“The NABC opposes all forms of discrimination against any individual on the basis of race, color, national origin, ethnicity, sex, disability, sexual orientation or religion. There is no room for such actions in the sport of men's basketball.

“The NABC opposes any action or inaction that has a tendency to cause or is intended to cause emotional or physical harm, an unequal or disproportionate effect, or unreasonable requirement because of any particular trait. Further, the NABC opposes any behavior toward players that is offensive, abusive, belittling, intimidating or threatening.

“...most schools where our members coach have comprehensive anti-bullying policies and procedures, and we encourage anyone who feels that he or she has been a target of bullying to utilize these procedures. Our member coaches are always there to assist players who feel that they have been the targets of bullying.”

Welcoming the decision, Anthony Nicodemo [pictured], the head basketball coach at Saunders High School in New York, who came out last year, said:

Nicodemo“To have the NABC put out such a powerful statement on inclusion shows the importance of the issue. I have been a member for over 15 years and the organization was so supportive with the concerns. So many coaches will receive the statement and I hope it continues to promote a change in athletics overall. It really makes me proud to be a member."

According to Bob Walsh, the new head men's basketball coach at the University of Maine, education around the area of homophobic discrimination and bullying is needed:

“Guys are generally unaware of maybe some hurtful comments or phrases that they use that they might consider mainstream. People are aware of something that's racially offensive, but they're less aware of how it affects [people who are gay]."

Walsh added that although he hears the word "faggot" regularly around basketball, he addresses it every time:

"It's an accepted insult that's considered funny by some people. I hear it a lot in team settings with males, and I immediately address it. I help them understand the connotation and the hurt in that word. I think that's where you start the conversation."

Although the policy has been criticised for its lack of inclusion of gender identity and expression, its hoped that these issues can be addressed in the future.

Earlier this year we reported that Derrick Gordon, the first openly gay NCAA Division One male basketball player, is now dating former CSI actor Gerald McCullouch.

Read the NABC statement in full, AFTER THE JUMP...

Continue reading "National Association of Basketball Coaches Adds Sexual Orientation to Non-Discrimination Policy: READ" »


Iowa High School Coach Describes 'The Power Of Coming Out' To Homophobic Friend

Writing on OutSports, Evan Risk, a junior high school track & cross-country coach in rural Iowa, has explained what happened when he came out to his homophobic friends.

RiskRisk explains how at a basketball game, a friend told him about a “great” idea to change the word “beer” to “queers” in a team chant.

The friend suggested that "In heaven there is no beer that's why we drink it here, and when we're gone from here our friends will be drinking all the beer” could be changed to “In heaven there are no queers, that's why we kill them here, and when we're gone from here our friends will be killing all the queers.”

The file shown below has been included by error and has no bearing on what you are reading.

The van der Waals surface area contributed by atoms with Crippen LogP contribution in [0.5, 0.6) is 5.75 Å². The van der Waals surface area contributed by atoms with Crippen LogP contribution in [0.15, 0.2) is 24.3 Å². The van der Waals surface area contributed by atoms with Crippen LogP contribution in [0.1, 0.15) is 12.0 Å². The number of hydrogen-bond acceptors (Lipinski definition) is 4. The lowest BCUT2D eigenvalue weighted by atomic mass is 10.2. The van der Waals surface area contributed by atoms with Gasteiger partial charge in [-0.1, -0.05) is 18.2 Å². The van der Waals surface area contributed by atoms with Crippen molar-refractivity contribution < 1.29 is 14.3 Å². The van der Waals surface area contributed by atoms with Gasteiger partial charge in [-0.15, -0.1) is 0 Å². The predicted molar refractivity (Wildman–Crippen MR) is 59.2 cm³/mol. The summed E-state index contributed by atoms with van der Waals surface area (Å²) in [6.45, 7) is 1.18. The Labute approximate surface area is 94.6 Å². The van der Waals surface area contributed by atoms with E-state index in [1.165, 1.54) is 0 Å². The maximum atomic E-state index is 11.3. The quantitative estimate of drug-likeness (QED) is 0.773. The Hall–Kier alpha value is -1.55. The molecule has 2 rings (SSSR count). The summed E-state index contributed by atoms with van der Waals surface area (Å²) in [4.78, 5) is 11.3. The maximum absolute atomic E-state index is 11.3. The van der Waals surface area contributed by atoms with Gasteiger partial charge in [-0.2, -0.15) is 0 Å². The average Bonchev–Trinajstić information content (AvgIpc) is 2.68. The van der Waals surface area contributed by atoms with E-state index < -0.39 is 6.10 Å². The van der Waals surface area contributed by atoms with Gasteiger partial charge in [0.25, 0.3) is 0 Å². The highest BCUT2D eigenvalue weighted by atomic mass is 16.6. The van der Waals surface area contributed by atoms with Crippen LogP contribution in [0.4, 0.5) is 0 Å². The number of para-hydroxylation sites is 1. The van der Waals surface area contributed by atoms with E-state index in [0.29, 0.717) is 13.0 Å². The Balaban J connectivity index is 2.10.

Risk continues:

“I thought about what I should do for the next few days. Then we went to another basketball game and he said to me during the game, ‘Yeah in my town people say we never had any gay people but that's not true, we killed them all before they were eight.’

“After the victory that night, he sang the killing queers song. Just as before, I had no idea what to do. I didn't say or do anything at the time.

“Regardless of the outcome I knew I had to come out to him. I didn't want to hear the homophobic comments anymore.”

Risk says that when he finally came out, his friend replied:

"I'm really glad you told me. And I'm sorry about what I said earlier.  I'm really glad I know that about you. We're definitely still friends."

Describing how coming out had a positive effect on his friend, Risk says:

“After I came out to him in December we remained friends and on the last game of the season his roommate came with us the final game in March.  

“[The roommate] was talking about something the other team was doing and said ‘That's so FUCKING GAY.’

“I put my head down, not sure exactly what to say.

“My other friend quickly chimed in - ‘Don't say that. Don't say that word.’

"That is the power of coming out."

Check out Risk's full story over at Outsports HERE.

 


Judge Tosses Out Anti-Gay Suit Against Houston Rockets

Earlier this year, food server Rasean Tate filed a lawsuit against the Houston Rockets, charging that several of the team's players taunted him with anti-gay slurs before a game in 2013. Tate was setting up catering in the Rockets locker room when he alleges he was harassed with ugly words and phrases such as "get this f—– out of here!" and "He’s trying to catch a sneaky-peeky!" He says he complained to management but instead saw his work hours cut and was then eventually fired from his job.

HrThis week, a Brooklyn judge rejected Tate's claim against the Rockets. The New York Daily News reports:

Federal Judge Jack Weinstein ruled Monday that since Rasean Tate was not a Rockets’ employee, there is no basis to sue the team for the alleged retaliation that ensued after he complained to his employer, Levy Restaurant Holdings, about the harassment. Tate claims he was barred from working in the locker rooms and his overtime was curtailed.

However, the judge ruled that Tate could pursue a case against the catering company he was employed with at the time of the incident: Levy Restaurant Holdings.

Weinstein said the suit can proceed against Levy. “We respect the judge’s decision but it doesn’t take away the culpability of what Houston Rockets players and staff did in the locker room that day,” said Tate’s lawyer Marjorie Mesidor.

“The comments were discriminatory and they happened.”

Specific players were not named in the original lawsuit.


Trending



Towleroad - Blogged